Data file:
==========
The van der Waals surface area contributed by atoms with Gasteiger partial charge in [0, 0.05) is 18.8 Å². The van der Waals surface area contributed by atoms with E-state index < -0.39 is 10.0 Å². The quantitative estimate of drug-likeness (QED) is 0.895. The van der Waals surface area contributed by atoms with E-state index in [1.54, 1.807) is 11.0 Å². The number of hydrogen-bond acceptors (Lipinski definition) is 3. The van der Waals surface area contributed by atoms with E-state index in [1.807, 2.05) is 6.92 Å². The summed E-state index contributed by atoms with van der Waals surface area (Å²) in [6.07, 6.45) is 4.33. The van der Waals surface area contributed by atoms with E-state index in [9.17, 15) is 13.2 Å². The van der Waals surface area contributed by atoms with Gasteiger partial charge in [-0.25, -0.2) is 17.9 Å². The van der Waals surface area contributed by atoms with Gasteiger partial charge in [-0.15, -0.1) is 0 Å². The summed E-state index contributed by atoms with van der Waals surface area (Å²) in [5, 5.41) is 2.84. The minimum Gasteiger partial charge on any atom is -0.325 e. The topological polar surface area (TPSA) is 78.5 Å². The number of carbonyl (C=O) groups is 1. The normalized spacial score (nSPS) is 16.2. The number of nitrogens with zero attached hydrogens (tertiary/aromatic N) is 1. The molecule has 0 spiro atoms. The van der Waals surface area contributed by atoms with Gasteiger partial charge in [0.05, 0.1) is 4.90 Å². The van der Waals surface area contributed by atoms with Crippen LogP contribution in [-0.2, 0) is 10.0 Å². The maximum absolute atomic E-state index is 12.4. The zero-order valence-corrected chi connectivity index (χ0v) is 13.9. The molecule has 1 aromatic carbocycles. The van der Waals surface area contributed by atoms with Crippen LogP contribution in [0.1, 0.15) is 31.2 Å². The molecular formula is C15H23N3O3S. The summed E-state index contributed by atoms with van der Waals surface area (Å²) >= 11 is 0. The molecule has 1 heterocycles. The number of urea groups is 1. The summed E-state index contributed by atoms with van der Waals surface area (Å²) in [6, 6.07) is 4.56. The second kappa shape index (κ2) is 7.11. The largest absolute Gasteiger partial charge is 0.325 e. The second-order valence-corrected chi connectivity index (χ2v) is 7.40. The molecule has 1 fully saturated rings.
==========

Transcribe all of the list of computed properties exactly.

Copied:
The van der Waals surface area contributed by atoms with Gasteiger partial charge in [0, 0.05) is 18.8 Å². The van der Waals surface area contributed by atoms with E-state index < -0.39 is 10.0 Å². The quantitative estimate of drug-likeness (QED) is 0.895. The van der Waals surface area contributed by atoms with E-state index in [1.54, 1.807) is 11.0 Å². The number of hydrogen-bond acceptors (Lipinski definition) is 3. The van der Waals surface area contributed by atoms with E-state index in [1.807, 2.05) is 6.92 Å². The summed E-state index contributed by atoms with van der Waals surface area (Å²) in [6.07, 6.45) is 4.33. The van der Waals surface area contributed by atoms with E-state index in [9.17, 15) is 13.2 Å². The van der Waals surface area contributed by atoms with Gasteiger partial charge in [-0.25, -0.2) is 17.9 Å². The van der Waals surface area contributed by atoms with Gasteiger partial charge in [-0.15, -0.1) is 0 Å². The summed E-state index contributed by atoms with van der Waals surface area (Å²) in [5, 5.41) is 2.84. The minimum Gasteiger partial charge on any atom is -0.325 e. The topological polar surface area (TPSA) is 78.5 Å². The number of carbonyl (C=O) groups is 1. The normalized spacial score (nSPS) is 16.2. The number of nitrogens with zero attached hydrogens (tertiary/aromatic N) is 1. The molecule has 0 spiro atoms. The van der Waals surface area contributed by atoms with Gasteiger partial charge in [0.05, 0.1) is 4.90 Å². The van der Waals surface area contributed by atoms with Crippen LogP contribution in [-0.2, 0) is 10.0 Å². The maximum absolute atomic E-state index is 12.4. The zero-order valence-corrected chi connectivity index (χ0v) is 13.9. The molecule has 1 aromatic carbocycles. The van der Waals surface area contributed by atoms with Crippen LogP contribution in [0.1, 0.15) is 31.2 Å². The molecular formula is C15H23N3O3S. The summed E-state index contributed by atoms with van der Waals surface area (Å²) >= 11 is 0. The molecule has 1 heterocycles. The number of urea groups is 1. The summed E-state index contributed by atoms with van der Waals surface area (Å²) in [6, 6.07) is 4.56. The second kappa shape index (κ2) is 7.11. The largest absolute Gasteiger partial charge is 0.325 e. The second-order valence-corrected chi connectivity index (χ2v) is 7.40. The molecule has 1 fully saturated rings.